Nabil Kanso was born in Beirut, Lebanon where he attended French and Lebanese schools. His education continued in London and New York. He now lives in Atlanta, although his time is divided between the United States, Europe, South America and the Middle East. He presents a view of the world, which is not made up of political boundaries arbitrarily defined for us by the superpowers. In the words of Edward Said: "The more one is able to leave one’s cultural home the more one is able to judge it, and the whole world as well, with the spiritual detachment and generosity necessary for true vision. The more easily too, does one assess oneself and alien cultures with the same combination of intimacy and distance" (3). The question of cultural multiplicity as opposed to cultural dislocation comes into play. "Orientalism" is a form of cultural dislocation because it imposed a western culture on the "orient" in such a way that what is reflected back by the "Oriental" is not the "Oriental" culture but instead a colonized culture. Cultural dislocation is colonialism. Cultural multiplicity on the other hand is maintaining one’s own cultural identity and presenting it with or including an awareness of other cultures.
"Orientalism" is essentially a European system of knowledge about the "Orient" (geographically from the Mediterranean to China) developed primarily by historians like Renan, Sacy, and Lane. It is an "Orient" known intertextually, with a frame of racism as well as a variety of stereotypes developed through text rather than experience. Though Britain sought to dominate through economic control, and France, in its frustration, settled for an intellectual and pedagogical role, little was really known about the "Orient" because it was culturally so inadequately penetrated. There are of course degrees of knowing the "Orient" as exemplified by Sir Richard Burton, who spoke the language flawlessly, penetrated Islam disguised as a Muslim doctor, took a wife and even accomplished a pilgrimage to Mecca and Medina. Said’s position on Burton was "he was preternaturally knowledgeable about the degree to which human life in society was governed by rules and codes(4).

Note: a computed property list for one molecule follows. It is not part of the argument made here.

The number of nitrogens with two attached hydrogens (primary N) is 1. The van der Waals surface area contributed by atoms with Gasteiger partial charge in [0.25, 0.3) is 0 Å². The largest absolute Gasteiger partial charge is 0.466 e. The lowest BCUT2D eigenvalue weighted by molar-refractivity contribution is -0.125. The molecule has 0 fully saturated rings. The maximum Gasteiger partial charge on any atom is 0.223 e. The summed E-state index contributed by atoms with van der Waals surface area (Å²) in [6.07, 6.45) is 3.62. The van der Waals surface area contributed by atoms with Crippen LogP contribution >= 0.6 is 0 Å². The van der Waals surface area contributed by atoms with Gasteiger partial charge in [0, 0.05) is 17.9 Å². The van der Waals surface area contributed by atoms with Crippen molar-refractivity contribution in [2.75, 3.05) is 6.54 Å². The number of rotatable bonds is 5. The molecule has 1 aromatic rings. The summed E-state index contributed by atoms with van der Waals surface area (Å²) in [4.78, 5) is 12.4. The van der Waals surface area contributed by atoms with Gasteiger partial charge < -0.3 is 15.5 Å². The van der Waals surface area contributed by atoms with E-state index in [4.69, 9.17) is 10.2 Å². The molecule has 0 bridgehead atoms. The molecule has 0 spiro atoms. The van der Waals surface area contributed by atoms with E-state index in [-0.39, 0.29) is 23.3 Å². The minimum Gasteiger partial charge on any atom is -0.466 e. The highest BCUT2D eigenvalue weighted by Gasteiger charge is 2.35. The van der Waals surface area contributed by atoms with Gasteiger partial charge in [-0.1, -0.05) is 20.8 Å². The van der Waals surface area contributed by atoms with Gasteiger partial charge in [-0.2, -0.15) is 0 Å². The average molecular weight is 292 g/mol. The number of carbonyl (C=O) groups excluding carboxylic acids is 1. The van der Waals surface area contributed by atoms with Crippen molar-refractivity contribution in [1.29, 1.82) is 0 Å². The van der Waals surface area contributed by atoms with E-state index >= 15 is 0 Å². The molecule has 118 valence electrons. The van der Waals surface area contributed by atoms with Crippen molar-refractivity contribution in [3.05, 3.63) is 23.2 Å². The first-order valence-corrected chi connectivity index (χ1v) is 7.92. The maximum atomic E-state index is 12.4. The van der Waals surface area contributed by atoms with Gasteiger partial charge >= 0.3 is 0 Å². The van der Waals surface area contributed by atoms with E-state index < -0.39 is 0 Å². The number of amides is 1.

This French-Anglo Orientalism" eventually came to the United States through men like Sir Hamilton Gibb, who "from his early career at London, to the middle years at Oxford to his influential years of Harvard Center for Middle Eastern Studies"(5) brought with him an intertextual "Orientalism." "The Orient for Gibb was not a place one encountered directly, it was something one read about, studied, wrote about within the confines of learned societies, the university, the scholarly conference" (6). (Roland Barthes has said all operations of language are deformation) Presently there exists a French-Anglo-American Orientalism, however, it is now the United States that dominates the "Middle East" (7). It is also important to note that men like Gibb and his successors in the past and at present advise and influence policy making in the US government. Much of our knowledge of the "Orient" is the product of colonialism. However, there is a decolonialization surfacing as evidenced by members of the Hull group on Middle Eastern Studies, Anwar Abdel Malek, Homi Bhabha and Edward Said.
Nabil Kanso is the first Middle Eastern artist to surface outside, if not against the framework of colonialism. He presents a unique view of his and other cultures. The thrust of the new uncolonized and its decolonizing effects is difficult to judge, as this movement is just becoming now identifiable. Kanso not only has the ability to present an uncolonized view of the Middle East (and therefore is not culturally dislocated), but a multi-cultural view of the world as well as. I believe this to be true not only by virtue of his education, travel experience and interpersonal relationships, but most of all by his paintings.